Open Workout 16.5 21-18-15-12-9-6-3 reps for time of: Thrusters 95/65 65/45 Burpees
We are not going to lie to you, 16.5 is probably one of the hardest workout you will ever do– and that’s exactly why you should do it Saturday. This WOD will challenge you just as much, if not more, mentally than physically. This is what you have been training for.
Please arrive before class starts at 9. Rather than running heats we will run things in an “up next order.” So be ready to start the WOD once a spot opens up. Please also take a moment to review the movement standards video below.
Open WOD 16.1 or 16.1 skill practice and then EMOM for 10 Minutes 30 Double unders 3 Strict T2B
The 2016 Open has officially started! I wanted to take a moment to congratulate everyone who registered to compete this year (you have until 5 pm Monday to register). My hat is off to those of you who are participating for the first time, because I know what it’s like to feel like you’ve been thrown into the deep end of the pool and you have no idea what to expect. But I also must commend those of you who have registered in previous Opens because you know what’s in that deep end of the pool.
Regardless of your level of CrossFit experience or your physical ability, it is important to remember that the Open exists to test your limits and push you a little more than you are used to. It is not, even with a scaled division, there to be easy or allow you rack up a bunch of reps. There is a definite possibility that you will face a movement in the Open that will bring your WOD to a grinding halt. There maybe a WOD where you are only able to perform one rep. I have experience both of those scenarios and it’s okay! This doesn’t mean that you didn’t try hard enough, or that you aren’t getting fit, it just means that you have areas in your fitness that have room for improvement. These areas might be several years in the making.
The important thing to focus on is what you can do, the movements you can perform even if it’s one rep at a time. Focus on what you can control– your attitude and your effort. As long as you go into each workout knowing that you are going to RX your attitude and effort, it doesn’t matter what your score is or how well you rank.
I saw this as a bumper sticker the other day and the sentiment of it stuck with me. I see this mentality everywhere on social media (and have been guilty of buying into it myself). This idea that we are somehow more successful because we have scheduled and committed every free hour we have to working/meetings/planning committees. When’s the last time you did nothing? Or at least something that was fun and not (necessarily) productive?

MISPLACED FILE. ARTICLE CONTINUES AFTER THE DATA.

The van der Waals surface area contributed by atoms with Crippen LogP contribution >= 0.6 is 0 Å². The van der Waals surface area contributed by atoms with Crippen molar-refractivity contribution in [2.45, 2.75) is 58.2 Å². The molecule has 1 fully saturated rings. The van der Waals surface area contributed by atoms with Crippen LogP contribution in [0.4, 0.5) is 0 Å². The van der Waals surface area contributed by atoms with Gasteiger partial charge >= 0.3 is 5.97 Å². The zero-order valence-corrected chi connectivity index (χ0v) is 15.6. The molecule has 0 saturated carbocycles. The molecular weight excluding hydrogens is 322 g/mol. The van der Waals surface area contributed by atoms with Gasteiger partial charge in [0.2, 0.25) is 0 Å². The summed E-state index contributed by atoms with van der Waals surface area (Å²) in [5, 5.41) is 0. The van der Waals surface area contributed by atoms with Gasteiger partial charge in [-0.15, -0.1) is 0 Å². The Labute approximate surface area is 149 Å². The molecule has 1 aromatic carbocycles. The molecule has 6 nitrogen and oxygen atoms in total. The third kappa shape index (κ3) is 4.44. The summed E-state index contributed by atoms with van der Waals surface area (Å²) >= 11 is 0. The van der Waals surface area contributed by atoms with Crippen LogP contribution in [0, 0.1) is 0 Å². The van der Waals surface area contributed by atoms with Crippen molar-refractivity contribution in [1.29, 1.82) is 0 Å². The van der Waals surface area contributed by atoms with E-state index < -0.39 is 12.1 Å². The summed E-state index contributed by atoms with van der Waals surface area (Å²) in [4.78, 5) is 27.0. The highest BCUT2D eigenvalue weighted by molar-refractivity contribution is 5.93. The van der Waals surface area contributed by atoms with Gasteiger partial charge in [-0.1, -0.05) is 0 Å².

I could go on, but instead, I’m going to post this link to an article about the benefits of “me/down time” and go hang out and play with my daughter.
Our two main metrics for success are money and power, and they drive us to work longer hours, sleep with our phones and tablets, miss important moments with our families and impacts our health. Arianna proposes a third metric for success: thriving. When you thrive, you take care of your health, get enough sleep and do not live to work.
Here are 10 tips from Arianna and Thrive for creating a life of well-being, wisdom and wonder:
1. Redefine success. There’s no prize for working the most hours per week or making the most money. At the end of our lives, we’re all about the same amount of dust, so the question is how much joy you’ve brought into people’s lives and how much have you made the world a better place.
2. Avoid burnout. Burnout, stress and depression are worldwide problems. At Arianna’s Third Metric conference in 2013, she learned that burnout is not only affecting Americans but also workers in Germany, the United Kingdom, China and the rest of the world. Working harder doesn’t necessarily mean better results — in fact it can have the exact opposite effect.
3. Nurture your well-being. Make time to take care of yourself in terms of exercise, meditation, music, art and family life — this isn’t selfishness, it’s good sense. My escape valve is hockey. I play hockey four to five times a week. I also ride a stationary bike and do some yoga four times a week. And I’m not sure all this is enough!
On an 8-minute running clock, perform 1 minute each of: Squats Push-ups Box Jumps 20 Pull-ups Inverted burpees Wall-ball shots 20 Burpees Double-unders